I’m sure I’m not alone when I say that this is a bittersweet time for Yankee fans. It’s especially tough for my generation of fans, I think, because one of the constants of our life as Yankees fans will no longer remain. Obviously, it was inevitable – but when stuff like this becomes official, I can’t help but to be emotional.
I’ve been watching Yankees games for as long as I can remember, and throughout my life as a fan, Jorge Posada has been there. My first group of favorite players was Tino Martinez, Jorge Posada, and Andy Pettitte. Two of the three are gone. Now that Posada has officially planned to announce his retirement, he’ll move on as well, leaving me with that sense of bittersweet nostalgia.
Jorge, I’d like to thank you for your 17 year-service to these New York Yankees. You’ve been making an impact for my entire life, and it’s going to be weird knowing that you’d no longer be there.
There are so many things I’m going to miss about Jorge Posada. His production for the Yankees is the most obvious reason to miss him. In fact, I think he has himself a fair case for the Hall of Fame. When we think of potential Hall of Fame catchers from this era, Mike Piazza and Ivan Rodriguez come to mind. But I feel that Jorge Posada should be right in the mix of this discussion.
Especially for the catching position, defense is important. Posada perhaps has not been known as a star defensive catcher, but in certain areas, he has been significantly better than Piazza and Rodriguez. Of the three, Rodriguez has committed the most errors behind the plate with 137, but he does have the longest career of the three. Mike Piazza committed 124 errors in his 15 years as a catcher, 5 less years than Pudge. But Jorge Posada blows them away, having committed just 88 errors in his catching career. Posada also has the best fielding percentage at .992. And Yankees fans will always remember May 17, 1998, the day of David Wells’ perfect game, which was caught by none other than Jorge himself. Posada also has been a weapon with the bat, having hit the most home runs since 2000 by catchers with 240. He has exceeded the 1,000 RBI plateau, with 1065 for his career, to go along with a more-than-respectable .273 average, all while playing in baseball’s hardest division for the team in the city that expects you to perform like no other.
Jorge’s presence will surely be missed. A switch-hitting power hitter that can fit right into the middle of the lineup? Definitely the kind of guy all managers would enjoy penciling into the lineup on any given day. But it’s not just his offensive presence – it’s his attitude, his passion for the game and for his teammates, his ability to be a leader in the clubhouse – that’s what the Yankees and I will miss the most about Jorge Posada.
Posada always had a certain toughness about him, and I love that in a man. If you mess with a Yankee, you’re going to mess with Jorge. I’ll never forget the animosity between Jorge Posada and Pedro Martinez. Game 3 of the 2003 ALCS, the Pedro-pushes-Don-Zimmer incident, and the subsequent fury of Posada – just one example of Jorge’s passion.
Another favorite Posada moment of mine coincides with one of my favorite Yankees moments: the 2009 World Series, game 6, Pedro giving up runs, and Posada loving every minute of it. This picture says it all:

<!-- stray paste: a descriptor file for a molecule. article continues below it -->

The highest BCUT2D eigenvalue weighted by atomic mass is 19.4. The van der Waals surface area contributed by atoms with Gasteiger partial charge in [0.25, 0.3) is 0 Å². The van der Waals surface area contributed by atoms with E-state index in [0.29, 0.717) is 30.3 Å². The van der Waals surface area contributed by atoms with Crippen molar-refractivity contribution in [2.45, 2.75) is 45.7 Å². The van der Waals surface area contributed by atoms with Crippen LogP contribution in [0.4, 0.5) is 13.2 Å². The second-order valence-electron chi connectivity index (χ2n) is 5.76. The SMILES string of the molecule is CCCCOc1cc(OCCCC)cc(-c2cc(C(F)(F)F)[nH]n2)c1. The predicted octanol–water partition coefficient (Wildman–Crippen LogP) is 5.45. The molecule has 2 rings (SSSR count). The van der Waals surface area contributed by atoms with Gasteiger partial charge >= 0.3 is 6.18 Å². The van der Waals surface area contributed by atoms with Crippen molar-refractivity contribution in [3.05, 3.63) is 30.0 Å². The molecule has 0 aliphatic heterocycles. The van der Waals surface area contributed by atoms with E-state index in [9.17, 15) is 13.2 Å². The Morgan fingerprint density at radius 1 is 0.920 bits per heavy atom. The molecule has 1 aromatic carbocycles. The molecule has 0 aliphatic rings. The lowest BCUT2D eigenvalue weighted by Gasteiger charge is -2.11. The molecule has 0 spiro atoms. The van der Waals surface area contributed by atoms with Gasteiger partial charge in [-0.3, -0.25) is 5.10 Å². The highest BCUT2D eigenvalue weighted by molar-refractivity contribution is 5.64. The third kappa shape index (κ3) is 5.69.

2011 was rough for Posada both on and off he field. I think much of his struggles this past season were due to him being preoccupied worrying about his son, who had to have another surgery in June. Jorge and his wife Laura have a charity dedicated to helping families who have children with craniosynostosis, yet another reason to love this guy.
As difficult as 2011 was for Jorge, it ended on a high note. I got a kick out of seeing him catch in September. Emergency circumstances arose, and Jorge was ready to respond to his manager’s call:
“I got a chance to get back behind the plate,” Posada said. “I have my equipment with me. I’m an emergency catcher, like I was today. Joe said, ‘What do you think?’ So I said, ‘Well, if you need me, I’m there.’ He said, ‘Go ahead. It’s like riding a bike.’ I was excited. It was fun. I’ll be sore tomorrow, but I’ll sleep well tonight (ESPN.)”
The best thing about that was seeing Jorge catch Howie Kendrick trying to steal. He also picked up a hit that day.
And although the 2011 didn’t end the way Yankees fans had hoped, Jorge Posada was strong in the final stretch. On September 21, he delivered, coming through in the clutch with a pinch hit, go-ahead two-run single in the bottom of the 8th inning, giving the Yankees the lead in the game that clinched the AL East Division title. In the postseason, though unfortunately cut short, Posada was the most lethal hitter on the Yankees. He hit a sizzling .429 in the ALDS, proving that when the stakes are high, he rises to the occasion, and even exceeds expectations.
It was a fitting way to end his career. I hate to see him go, but at least he’s going as a Yankee.
Jorge, Yankees fans will never forget you. Consider this the ending of one of the many chapters of your Yankee life. I’m confident that I’ll see you again involved with the Yankees in the future – you’d be a killer manager.
Thank you for everything, Jorge. Hitting the first home run in the new Yankee Stadium, being a 5-time All-Star, 5-time Silver Slugger recipient, and being a 4-time World Series Champion.
But most importantly, thank you for being the Yankee and the man you were. You’re one of the main reasons to why I grew up as a Yankees fan. I love you.
Best of luck in your future, Jorge.